Is the blogosphere mature?

Dean mourns the passing of the pioneer era of blogging:

When I started blogging 5 years ago, this was an amazing new medium that no one had ever explored before.

Now it seems to be increasingly corporatized, and based on whatever will garner you readers. I don’t entirely like this, although I don’t think it wrong per se.

The blogosphere (or, at least, the political blogosphere) is increasingly showing signs of maturing. The process and signs that a technology or industry has become mature has been studied quite a bit and displays a definite pattern:

In Utterback’s (1994) view, a technology’s or industry’s lifecycle comprises three development phases: fluid, transitional and specific. Following table shows some of the characteristics by which each of these phases can be identified.

In the fluid phase, there is great uncertainty as to a company’s product, process, competitive leadership and management structure. The product is not clearly defined and it has a high pace of innovation. Products may be produced to order and process innovation takes a supporting role. The processes are flexible, inefficient and based on specialized labor and general-purpose equipment. The companies set up have an organic structure which undergoes frequent adjustments and in which tasks and duties can be re-defined, with a flat hierarchy and a high degree of lateral communication. The market is not yet established; it is fragmented, unstable and provides rapid feedback. A product’s functional performance is the basis for competition. There are few competitors but this number grows as the technology penetrates the market. The tendency is for there to be a large number of small businesses set up with original, unique products.

When a dominant product design emerges, this heralds the beginning of the transitional phase. Product innovation rates drop while process innovations rise. Product and process innovations start to be interdependent. Processes become more rigid, specialized equipment is introduced and automation starts to come in. The cost of change starts to rise. Companies start to be less organic and the relative power of people with managerial skills grows. Products tend to start to have commodity-like behavior and the degree of differentiation in terms of their functions or characteristics falls. There are fewer competitors and the basis for competition starts to reside in refinements to product features, reliability and cost. As Utterback (1994) sees it, assembled and non-assembled products have some behavioral differences at this phase. Unlike the former, non-assembled products do not leave the fluid phase when one product design becomes dominant, but rather when a base process technology comes in.

In the specific phase, an industry has entered its maturity phase and the value of the quality / cost ratio becomes the basis for competition. Innovations to the product are incremental, while improvements to quality and productivity are cumulative. Any modification to either process or product is both difficult and costly. Processes are automated and generally make use of specialized equipment. The organizational structure is based upon clearly defined tasks and procedures. There are few companies, producing standardized or slightly differentiated products, or commodities, which enjoy stable sales and market shares (oligopolies). The pace of innovation, whether for the process or the product, tends towards zero.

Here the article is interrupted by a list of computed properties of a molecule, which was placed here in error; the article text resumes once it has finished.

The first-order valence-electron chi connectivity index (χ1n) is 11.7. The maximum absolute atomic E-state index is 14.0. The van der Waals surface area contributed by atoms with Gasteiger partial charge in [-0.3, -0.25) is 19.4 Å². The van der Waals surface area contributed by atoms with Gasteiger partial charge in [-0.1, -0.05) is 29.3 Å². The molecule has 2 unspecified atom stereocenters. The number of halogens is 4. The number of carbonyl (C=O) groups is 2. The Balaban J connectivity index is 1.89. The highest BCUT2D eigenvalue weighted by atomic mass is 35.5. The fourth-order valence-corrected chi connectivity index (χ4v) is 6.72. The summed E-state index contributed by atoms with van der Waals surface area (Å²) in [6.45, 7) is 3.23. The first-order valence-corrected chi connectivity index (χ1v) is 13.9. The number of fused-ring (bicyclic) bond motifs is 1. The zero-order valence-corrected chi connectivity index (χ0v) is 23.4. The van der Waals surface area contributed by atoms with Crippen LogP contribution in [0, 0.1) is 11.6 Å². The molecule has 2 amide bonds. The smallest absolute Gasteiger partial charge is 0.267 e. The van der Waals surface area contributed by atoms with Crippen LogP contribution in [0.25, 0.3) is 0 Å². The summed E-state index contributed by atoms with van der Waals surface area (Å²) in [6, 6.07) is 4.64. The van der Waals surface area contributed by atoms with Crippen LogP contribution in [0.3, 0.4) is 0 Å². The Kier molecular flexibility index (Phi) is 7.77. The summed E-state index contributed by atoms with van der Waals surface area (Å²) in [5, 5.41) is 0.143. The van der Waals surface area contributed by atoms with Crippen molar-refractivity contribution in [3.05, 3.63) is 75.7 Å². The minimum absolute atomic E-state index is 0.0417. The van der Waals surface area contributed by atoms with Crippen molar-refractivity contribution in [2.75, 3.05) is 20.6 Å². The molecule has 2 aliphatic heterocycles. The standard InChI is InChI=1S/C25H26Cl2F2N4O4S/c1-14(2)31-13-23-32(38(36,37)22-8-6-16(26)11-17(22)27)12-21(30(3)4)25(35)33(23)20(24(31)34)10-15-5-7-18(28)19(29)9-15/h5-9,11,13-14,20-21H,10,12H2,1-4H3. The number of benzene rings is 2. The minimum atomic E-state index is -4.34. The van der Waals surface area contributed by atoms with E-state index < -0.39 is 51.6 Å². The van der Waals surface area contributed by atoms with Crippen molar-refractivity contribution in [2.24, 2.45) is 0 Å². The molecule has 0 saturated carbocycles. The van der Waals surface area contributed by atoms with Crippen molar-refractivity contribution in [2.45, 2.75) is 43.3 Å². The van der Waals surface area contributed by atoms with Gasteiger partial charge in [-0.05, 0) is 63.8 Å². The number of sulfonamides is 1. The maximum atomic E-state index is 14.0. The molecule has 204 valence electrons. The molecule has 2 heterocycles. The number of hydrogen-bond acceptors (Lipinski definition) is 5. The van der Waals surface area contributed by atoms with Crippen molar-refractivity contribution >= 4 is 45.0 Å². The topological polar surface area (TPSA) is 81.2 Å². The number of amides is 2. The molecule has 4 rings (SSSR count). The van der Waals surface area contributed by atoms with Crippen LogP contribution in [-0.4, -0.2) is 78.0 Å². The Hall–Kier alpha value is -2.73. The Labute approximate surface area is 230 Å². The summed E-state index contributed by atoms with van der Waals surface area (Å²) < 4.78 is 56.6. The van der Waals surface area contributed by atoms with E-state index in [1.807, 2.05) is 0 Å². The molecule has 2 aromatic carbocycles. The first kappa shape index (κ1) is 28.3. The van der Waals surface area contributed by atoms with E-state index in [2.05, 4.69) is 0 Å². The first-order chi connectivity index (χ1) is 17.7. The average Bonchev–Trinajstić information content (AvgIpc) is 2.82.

Some of the other specific signs that an industry has matured include reduced rates of product innovation, the rise of businesses providing services to the industry, consolidation, the rise of industry organizations, and the identification of the industry as such in the public consciousness. When the word “blog” becomes recognizeable to most people, it’s a sign that the blogosphere has matured.

I think that in all likelihood the blogosphere entered the transitional phase in 2002 or, perhaps, early 2003. When Powerline Blog was recognized by Time Magazine, it was a good indication that the blogosphere had entered the specific phase.

None of this means that good or interesting things won’t continue to be written. But it certainly may look that way.

2 comments… add one
  • I can sympathize with Dean. When this ball started, the blogosphere seemed a lot more dynamic and interesting. Network effects have made it so much more difficult for things to change in the blogosphere, with newcomers having a much tougher time breaking out than they did five years ago. Nonetheless, there’s a lot of good stuff still percolating out there, it’s just a matter of tracking it down. If you want to look for it, you can still find plenty of dynamism in the blogosphere.

  • In many ways the most interesting stuff is going on within subnetworks in the blogosphere (something I’ve dubbed koinons). However, because of the phenomenon you note—the difficulty in “breaking out” these koinons may be practically invisible to the greater blogosphere.

    Not to be fault-finding but part of the problem is that a vast amount of the total traffic goes to a handful of blogs and those blogs may themselves have extremely narrow subnetworks to which they link. I’ve notice for example that the blogrolls of many of the top blogs are largely historical documents, blogs that are inactive or no longer produce interesting work.

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